Ottoman–Portuguese conflicts (1538–57)
|Ottoman–Portuguese conflicts (1538–57)|
|Part of the Ottoman–Portuguese conflicts and the Adal-Ethiopian War|
Portuguese Empire |
Ottoman Empire |
|Commanders and leaders|
Estêvão da Gama|
Cristóvão da Gama
Dawit II of Ethiopia †
Gelawdewos of Ethiopia †
Seydi Ali Reis
Ahmad ibn Ibrihim al-Ghazi †
Nur ibn Mujahid
The second Ottoman-Portuguese War (1538–1557) was an armed military conflict between the Portuguese Empire and Ethiopian Empire against the Ottoman Empire, Ajuran Sultanate, and Adal Sultanate, into the Horn of Africa, the Indian Ocean, the Red Sea and in East Africa.
This war took place upon the backdrop of the Ethiopian-Adal War. Ethiopia had been invaded in 1529 by the Somali Imam Ahmed Gargn. Portuguese help, which was first asked by Emperor Lebna Dengel in 1520 to help defeat Adal while it was weak, finally arrived in Mitsiwa on February 10, 1541, during the reign of Emperor Galawdewos. The force was led by Cristóvão da Gama (second son of Vasco da Gama) and included 400 musketeers and few Portuguese cavalry as well as a number of artisans and other non-combatants.
An Ottoman legion (musketeers, and some guns) had already been fighting alongside the Somali army for some time, and with the arrival of the Portuguese, the Ottomans sent reinforcements: 2000 Arabian musketeer, 900 Turkish pikemen, 1000 Turkish foot musketeers, some Shqiptar foot soldiers (with muskets) and Turkish horsemen.
Major hostilities between Portugal and the Ottoman Empire began in 1538, where the Ottomans with 54 ships laid siege to Diu, which had been built by the Portuguese in 1535. The Ottoman fleet was led by Suleiman I's emissary Hussein Paşa, but the attack was not successful and the siege was lifted.
The Portuguese under Estêvão da Gama (first son of Vasco da Gama) attacked the Ottoman fleet near Suez Harbor, leaving Goa on December 31, 1540 and reaching Aden January 27, 1541. The fleet reached Massawa on February 12, where Gama left a number of ships and continued north. Reaching Suez, he discovered that the Ottomans had long known of his raid, and foiled his attempt to burn the beached ships. Gama was forced to retrace his steps to Massawa, although pausing to attack the port of El-Tor (Sinai Peninsula).
On February, 1542, in his first encounter with the Somali-Ottoman forces at the Battle of Baçente, Cristóvão da Gama was able to soundly defeat an Ottoman and Somali contingent. The Portuguese were again victorious at the Battle of Jarte. However, in the Battle of Wofla, Somali and Ottoman forces were victorious and Gama was captured and killed upon his refusal to convert to Islam.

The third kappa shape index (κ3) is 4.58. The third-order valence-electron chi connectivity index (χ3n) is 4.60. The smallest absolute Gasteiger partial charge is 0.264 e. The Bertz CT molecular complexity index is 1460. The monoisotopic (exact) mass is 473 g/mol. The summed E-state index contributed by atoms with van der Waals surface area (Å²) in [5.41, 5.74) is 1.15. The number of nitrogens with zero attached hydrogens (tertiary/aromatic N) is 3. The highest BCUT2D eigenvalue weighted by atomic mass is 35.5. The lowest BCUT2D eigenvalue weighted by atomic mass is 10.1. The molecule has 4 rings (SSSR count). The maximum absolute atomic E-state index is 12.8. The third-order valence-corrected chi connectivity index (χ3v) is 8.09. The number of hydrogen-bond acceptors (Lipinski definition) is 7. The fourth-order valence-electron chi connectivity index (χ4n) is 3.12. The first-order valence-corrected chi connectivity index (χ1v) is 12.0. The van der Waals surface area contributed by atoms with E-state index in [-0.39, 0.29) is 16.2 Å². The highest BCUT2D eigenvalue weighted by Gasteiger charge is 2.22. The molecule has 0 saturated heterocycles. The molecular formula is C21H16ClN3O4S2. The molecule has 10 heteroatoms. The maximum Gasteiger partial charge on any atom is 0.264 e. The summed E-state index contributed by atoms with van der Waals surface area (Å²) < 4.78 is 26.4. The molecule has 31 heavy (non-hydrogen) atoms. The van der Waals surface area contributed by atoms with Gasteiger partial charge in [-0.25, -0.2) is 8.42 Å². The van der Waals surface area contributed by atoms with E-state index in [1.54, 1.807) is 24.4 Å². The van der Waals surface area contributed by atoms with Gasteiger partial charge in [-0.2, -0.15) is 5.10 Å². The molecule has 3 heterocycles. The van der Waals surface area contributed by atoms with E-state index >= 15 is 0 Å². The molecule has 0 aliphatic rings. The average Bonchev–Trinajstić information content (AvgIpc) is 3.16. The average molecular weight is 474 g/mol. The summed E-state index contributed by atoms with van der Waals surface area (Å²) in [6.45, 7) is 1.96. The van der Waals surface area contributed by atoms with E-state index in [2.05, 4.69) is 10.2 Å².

Gelawdewos was eventually able to reorganize his forces and absorb the remaining Portuguese soldiers and defeated Gragn (who was killed) at the Battle of Wayna Daga, marking the end of the war (although warfare would resume not long after, at a much diminished scale).
Diu repeatedly became again a focal point of Portuguese and Ottoman naval combat, and the Portuguese navy and its land forces several times had to endure sieges and to defeat the Ottoman fleet near Diu (1541, 1546, and 1549).
Elsewhere in the Indian Ocean naval combat was also intense. In 1547 the Admiral Piri Reis took command of the Ottoman-Egyptian fleet in the Indian Ocean and on 26 February 1548 recaptured Aden, in 1552 Bandar Abbas and Masqat (Muscat). Turning further east, Piri failed to capture Hormuz, at the entrance of the Persian Gulf. The Portuguese were also able to successfully defend Bahrain, and in 1556 the Ottoman fleet was destroyed by a storm near Gujarat.
In 1557, however, after the (nominal only) declaration of a province of Habesh ("Abyssinia" meaning "Ethiopia"), Ottoman forces invaded Ethiopia and were able to capture the important port of Massawa, beginning the Abyssinian–Adal war.
- Mesut Uyar, Edward J. Erickson, A military history of the Ottomans: from Osman to Atatürk, ABC CLIO, 2009, p. 76, "In the end both Ottomans and Portuguese had the recognize the other side's sphere of influence and tried to consolidate their bases and network of alliances."
- Holt, Lambton, Lewis, p. 332
- Peter Malcolm Holt, Ann K. S. Lambton, Bernard Lewis The Cambridge history of Islam 1977.
- Attila and Balázs Weiszhár: Lexicon of War (Háborúk lexikona), Athenaum publisher, Budapest 2004.
- Britannica Hungarica, Hungarian encyclopedia, Hungarian World publisher, Budapest 1994.